Big Love for Big Dogs

On why we shouldn’t be shy around massive Mastiffs or gargantuan Great Danes

By Brian Reynolds

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Photo credits: Stasha Becker/CC

Dogs are generally widely loved, but sometimes big dogs get a different reaction. Most people are rational and don’t think anything about it when they come across one, but some people behave in the strangest ways, crossing the street to avoid a big dog the same way you would avoid a group of thugs or drunken frat bros belligerently chanting frosh week cheers. Don’t they realize that dogs can’t rob you? Other people will freeze up as though they’ve been caught in Medusa’s gaze and turned to stone. That self-defense mechanism might work against a T-Rex in Jurassic Park, but you don’t need to move for dogs to see you. Full-grown men and women will yelp like a frightened pup at the presence of a big dog. I don’t know where this fear comes from, but they need to calm down on the dramatics; these dogs are not the monsters they think they are. I swear it.

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Every large dog I’ve met is awesome. To me, it’s just a bigger, little dog. It’s the same amount of unstoppable goofy love being delivered in a larger package. However, as an owner, you can play off these fears to your benefit. For example, I have a 100 lb. American bulldog. He’s friendly as hell, and I’m not sure he’d actually do anything to protect my stuff if someone broke into my apartment. He just looks tough enough to discourage potential thieves, because even the idea of fighting a giant dog is terrifying to most people. Remember Chopper from  Stand By Me? Sick balls. People give me more space when I walk down the sidewalk with my dog. I genuinely laugh when someone jumps back and screams when they see my dog because I know his personality is not anywhere near the vicious monster the petrified pedestrian is imagining.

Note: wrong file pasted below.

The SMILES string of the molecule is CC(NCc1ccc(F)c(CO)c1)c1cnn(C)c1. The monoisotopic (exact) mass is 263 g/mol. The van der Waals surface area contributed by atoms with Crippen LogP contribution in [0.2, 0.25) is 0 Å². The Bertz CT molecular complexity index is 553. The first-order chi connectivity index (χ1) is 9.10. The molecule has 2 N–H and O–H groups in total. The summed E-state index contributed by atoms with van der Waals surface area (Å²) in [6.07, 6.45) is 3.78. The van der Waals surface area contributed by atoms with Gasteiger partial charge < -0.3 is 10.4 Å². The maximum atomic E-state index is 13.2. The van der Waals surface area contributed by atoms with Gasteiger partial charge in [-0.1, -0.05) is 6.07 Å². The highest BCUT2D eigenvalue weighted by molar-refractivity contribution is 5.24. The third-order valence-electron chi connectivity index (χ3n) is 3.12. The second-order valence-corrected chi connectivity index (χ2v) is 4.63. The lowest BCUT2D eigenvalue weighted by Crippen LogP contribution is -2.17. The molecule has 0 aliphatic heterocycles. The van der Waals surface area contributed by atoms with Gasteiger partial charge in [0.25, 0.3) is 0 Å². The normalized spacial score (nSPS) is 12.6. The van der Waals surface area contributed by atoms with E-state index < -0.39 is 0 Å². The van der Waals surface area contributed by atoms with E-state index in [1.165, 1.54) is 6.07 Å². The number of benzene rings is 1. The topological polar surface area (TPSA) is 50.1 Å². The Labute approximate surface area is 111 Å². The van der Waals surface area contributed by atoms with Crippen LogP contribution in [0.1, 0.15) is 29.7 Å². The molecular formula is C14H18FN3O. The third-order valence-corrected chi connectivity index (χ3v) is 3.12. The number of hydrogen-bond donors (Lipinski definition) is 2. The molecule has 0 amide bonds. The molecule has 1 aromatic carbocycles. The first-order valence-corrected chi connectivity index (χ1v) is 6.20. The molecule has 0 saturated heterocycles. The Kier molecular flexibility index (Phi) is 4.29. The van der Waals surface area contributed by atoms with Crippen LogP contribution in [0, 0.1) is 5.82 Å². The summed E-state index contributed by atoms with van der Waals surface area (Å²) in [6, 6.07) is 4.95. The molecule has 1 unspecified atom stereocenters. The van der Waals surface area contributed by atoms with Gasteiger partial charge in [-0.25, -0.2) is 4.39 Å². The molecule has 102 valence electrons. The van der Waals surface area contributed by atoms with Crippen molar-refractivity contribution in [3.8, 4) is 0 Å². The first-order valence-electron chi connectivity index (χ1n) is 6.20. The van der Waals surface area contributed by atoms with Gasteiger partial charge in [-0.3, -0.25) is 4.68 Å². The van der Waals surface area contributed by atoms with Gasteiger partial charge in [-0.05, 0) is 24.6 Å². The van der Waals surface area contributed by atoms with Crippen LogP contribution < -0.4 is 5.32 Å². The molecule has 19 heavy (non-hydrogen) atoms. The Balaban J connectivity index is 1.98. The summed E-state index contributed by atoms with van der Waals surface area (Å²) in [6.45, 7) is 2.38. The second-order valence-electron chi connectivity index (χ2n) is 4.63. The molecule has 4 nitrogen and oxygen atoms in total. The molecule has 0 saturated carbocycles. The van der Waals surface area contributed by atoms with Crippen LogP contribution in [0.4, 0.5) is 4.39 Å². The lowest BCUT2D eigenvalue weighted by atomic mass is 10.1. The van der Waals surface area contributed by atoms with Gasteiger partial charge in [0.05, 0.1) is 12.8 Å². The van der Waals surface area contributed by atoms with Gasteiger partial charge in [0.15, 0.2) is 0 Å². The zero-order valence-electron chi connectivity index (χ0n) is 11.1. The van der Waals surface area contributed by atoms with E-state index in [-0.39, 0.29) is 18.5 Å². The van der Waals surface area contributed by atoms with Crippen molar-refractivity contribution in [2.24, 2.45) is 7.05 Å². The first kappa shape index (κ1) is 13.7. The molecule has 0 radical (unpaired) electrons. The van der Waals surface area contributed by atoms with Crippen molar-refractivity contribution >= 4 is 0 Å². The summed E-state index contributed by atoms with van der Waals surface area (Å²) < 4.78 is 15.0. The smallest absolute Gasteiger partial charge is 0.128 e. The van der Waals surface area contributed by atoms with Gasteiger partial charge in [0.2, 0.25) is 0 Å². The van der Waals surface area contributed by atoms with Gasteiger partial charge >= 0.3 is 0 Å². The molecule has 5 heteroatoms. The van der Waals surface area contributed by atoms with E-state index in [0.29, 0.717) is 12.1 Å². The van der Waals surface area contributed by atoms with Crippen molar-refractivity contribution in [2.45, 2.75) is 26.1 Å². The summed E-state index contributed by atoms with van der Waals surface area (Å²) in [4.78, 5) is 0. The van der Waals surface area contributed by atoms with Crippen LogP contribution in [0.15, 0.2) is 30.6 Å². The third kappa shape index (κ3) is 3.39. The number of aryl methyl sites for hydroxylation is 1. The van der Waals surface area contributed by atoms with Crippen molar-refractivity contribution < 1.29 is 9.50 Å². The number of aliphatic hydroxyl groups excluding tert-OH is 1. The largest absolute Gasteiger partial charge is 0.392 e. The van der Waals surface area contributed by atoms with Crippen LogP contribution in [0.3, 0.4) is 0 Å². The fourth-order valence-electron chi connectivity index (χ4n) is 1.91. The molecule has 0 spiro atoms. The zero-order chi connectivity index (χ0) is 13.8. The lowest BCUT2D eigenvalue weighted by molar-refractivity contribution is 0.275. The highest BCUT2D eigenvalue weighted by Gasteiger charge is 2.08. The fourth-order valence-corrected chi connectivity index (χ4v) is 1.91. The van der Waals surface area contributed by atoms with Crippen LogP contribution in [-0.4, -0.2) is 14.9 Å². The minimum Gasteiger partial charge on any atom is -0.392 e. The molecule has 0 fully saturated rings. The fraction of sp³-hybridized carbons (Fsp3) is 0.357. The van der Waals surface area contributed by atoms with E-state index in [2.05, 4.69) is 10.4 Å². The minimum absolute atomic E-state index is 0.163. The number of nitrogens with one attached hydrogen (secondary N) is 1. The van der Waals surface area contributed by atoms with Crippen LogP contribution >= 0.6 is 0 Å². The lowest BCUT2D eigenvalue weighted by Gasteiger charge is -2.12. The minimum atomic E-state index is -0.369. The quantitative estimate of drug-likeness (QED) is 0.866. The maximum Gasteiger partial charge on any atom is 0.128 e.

I understand the apprehension around big dogs. Not all of them are saints. They’re strong animals, so if one did bite you it could be serious and people have been terribly hurt. But stories tend to be sensationalized, especially around certain breeds and this propagates an unjust fear by blowing things out of proportion. We can’t let a few bad dogs give the rest a bad name. The large dogs I know are more likely to tackle you and bathe you with kisses and would protect you with their life. Of course be careful—maybe don’t dangle a meat-covered baby in front of one—when you meet a big dog, but do be prepared for a whole lot of love.